Penguins and snow. That’s the image that comes to people’s minds when they think of Antarctica. Search for photos online and you get glacial landscapes that are mostly white. But it turns out that the southernmost continent isn’t as monochromatic as we think, at least not anymore. It’s turning green, and all because of climate change.
Apart from melting ice sheets and dying penguins, global warming is now also causing snow in Antarctica to turn green, a new report published in the scientific journal Nature Communications on Wednesday, May 20, says. In some areas, the green hue is even visible from space. This is a result of algae bloom — as rising temperatures turn solid ice into slush, aquatic organisms like algae thrive in the melting snow.
Despite being the most barren continent, there’s actually some plant life in Antarctica. Mosses and lichens are the two largest visible kinds of photosynthesising organisms there. They’re also the most studied. While past explorers have observed the presence of algae in Antarctica, they were never the subject of large-scale research, until now.
Using satellite imagery collected over two years by the European Space Agency’s Sentinel-2, as well as on-the-ground observation, researchers from the University of Cambridge and the British Antarctic Survey observed 1,679 separate green algae blooms across the Antarctic peninsula, amounting to a total surface area of 1.9 square kilometres.
While 1.9 square kilometres of land mass doesn’t seem that significant, Matt Davey, an algal physiologist at the University of Cambridge, told AFP that “in Antarctica where you have such a small amount of plant life, that amount of biomass is highly significant.”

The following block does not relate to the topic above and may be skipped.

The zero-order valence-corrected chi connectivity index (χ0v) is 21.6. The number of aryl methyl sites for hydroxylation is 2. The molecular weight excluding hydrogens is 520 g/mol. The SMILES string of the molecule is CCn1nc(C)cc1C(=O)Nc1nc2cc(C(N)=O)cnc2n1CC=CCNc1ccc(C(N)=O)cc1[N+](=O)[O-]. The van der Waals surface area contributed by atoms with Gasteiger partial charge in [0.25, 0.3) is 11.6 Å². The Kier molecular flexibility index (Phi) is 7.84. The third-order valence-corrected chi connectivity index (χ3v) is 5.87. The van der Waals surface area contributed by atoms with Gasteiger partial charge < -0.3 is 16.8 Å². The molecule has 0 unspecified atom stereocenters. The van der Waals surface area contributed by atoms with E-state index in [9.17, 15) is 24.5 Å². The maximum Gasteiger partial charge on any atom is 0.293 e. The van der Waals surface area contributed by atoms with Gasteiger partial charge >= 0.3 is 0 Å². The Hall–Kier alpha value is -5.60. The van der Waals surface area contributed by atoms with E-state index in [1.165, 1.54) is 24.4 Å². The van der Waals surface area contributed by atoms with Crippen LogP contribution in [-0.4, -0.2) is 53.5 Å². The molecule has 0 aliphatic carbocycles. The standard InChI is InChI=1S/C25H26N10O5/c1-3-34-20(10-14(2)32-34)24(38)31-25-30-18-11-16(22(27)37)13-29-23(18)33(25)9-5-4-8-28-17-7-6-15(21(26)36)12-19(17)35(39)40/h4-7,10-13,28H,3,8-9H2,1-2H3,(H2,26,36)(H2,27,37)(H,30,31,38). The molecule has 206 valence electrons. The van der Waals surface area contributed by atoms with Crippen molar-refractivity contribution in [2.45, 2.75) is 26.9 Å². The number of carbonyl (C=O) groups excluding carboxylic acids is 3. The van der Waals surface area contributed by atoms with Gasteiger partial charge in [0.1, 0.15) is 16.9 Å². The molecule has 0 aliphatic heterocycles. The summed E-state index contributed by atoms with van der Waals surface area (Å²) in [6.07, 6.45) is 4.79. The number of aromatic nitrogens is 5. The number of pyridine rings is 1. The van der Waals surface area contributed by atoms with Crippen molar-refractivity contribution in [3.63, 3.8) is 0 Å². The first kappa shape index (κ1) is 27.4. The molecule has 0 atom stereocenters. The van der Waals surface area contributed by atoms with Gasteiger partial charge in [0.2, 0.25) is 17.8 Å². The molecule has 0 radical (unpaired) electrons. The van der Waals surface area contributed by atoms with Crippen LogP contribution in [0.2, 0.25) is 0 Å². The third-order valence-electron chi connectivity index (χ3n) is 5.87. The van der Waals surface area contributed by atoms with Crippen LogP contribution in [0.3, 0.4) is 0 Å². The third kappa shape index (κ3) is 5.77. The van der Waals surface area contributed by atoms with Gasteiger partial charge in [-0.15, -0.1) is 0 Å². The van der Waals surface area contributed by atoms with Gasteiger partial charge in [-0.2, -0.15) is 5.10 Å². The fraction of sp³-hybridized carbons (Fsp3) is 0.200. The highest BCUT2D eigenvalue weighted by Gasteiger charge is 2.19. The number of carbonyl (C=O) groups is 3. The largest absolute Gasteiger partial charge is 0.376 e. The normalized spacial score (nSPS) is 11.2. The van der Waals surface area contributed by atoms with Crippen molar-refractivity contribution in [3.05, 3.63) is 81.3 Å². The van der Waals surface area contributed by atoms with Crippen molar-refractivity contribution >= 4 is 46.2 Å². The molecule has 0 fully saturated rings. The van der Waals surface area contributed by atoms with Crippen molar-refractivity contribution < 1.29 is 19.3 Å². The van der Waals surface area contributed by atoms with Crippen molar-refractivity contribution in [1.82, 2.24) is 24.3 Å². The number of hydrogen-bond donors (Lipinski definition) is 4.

Compared to the rest of the planet, polar regions like Antarctica are experiencing way more rapid heating. As global temperatures continue to rise, the amount of algae bloom will likely increase as well. This means even more green snow.
The new report suggests that microscopic algae can help reduce carbon dioxide levels in Antarctica (estimating the amount of carbon dioxide absorbed by the algae to be equivalent to 875,000 average UK petrol car journeys), but experts believe the effect won’t be significant.
The increase of algae blooms could also reduce local albedo, a measure of how well a surface reflects radiation from the sun. While white snow can reflect 80 percent of radiation on its surface, green snow only reflects around 45 percent. Reduced albedo means more radiation is absorbed, which will cause temperatures to increase. However, researchers do not think this will significantly impact Antarctica’s climate.
What the proliferation of algae can do is create new habitats or even a new ecosystem, due to their interaction with existing organisms. The team of researchers found that the algae have already formed close bonds with some fungal spores and bacteria, and that the majority of algae blooms are located near penguin colonies, where bird excrement serves as fertiliser.
“Studies like ours are really important as they increase our understanding of complex connections between these species and the more we understand, the more we can protect our planet and these fragile ecosystems that could be lost or changed forever,” Davey said in a YouTube video posted by Cambridge University.
The researchers plan to carry out similar studies for red and orange algae in the future to map the blooms across the whole continent.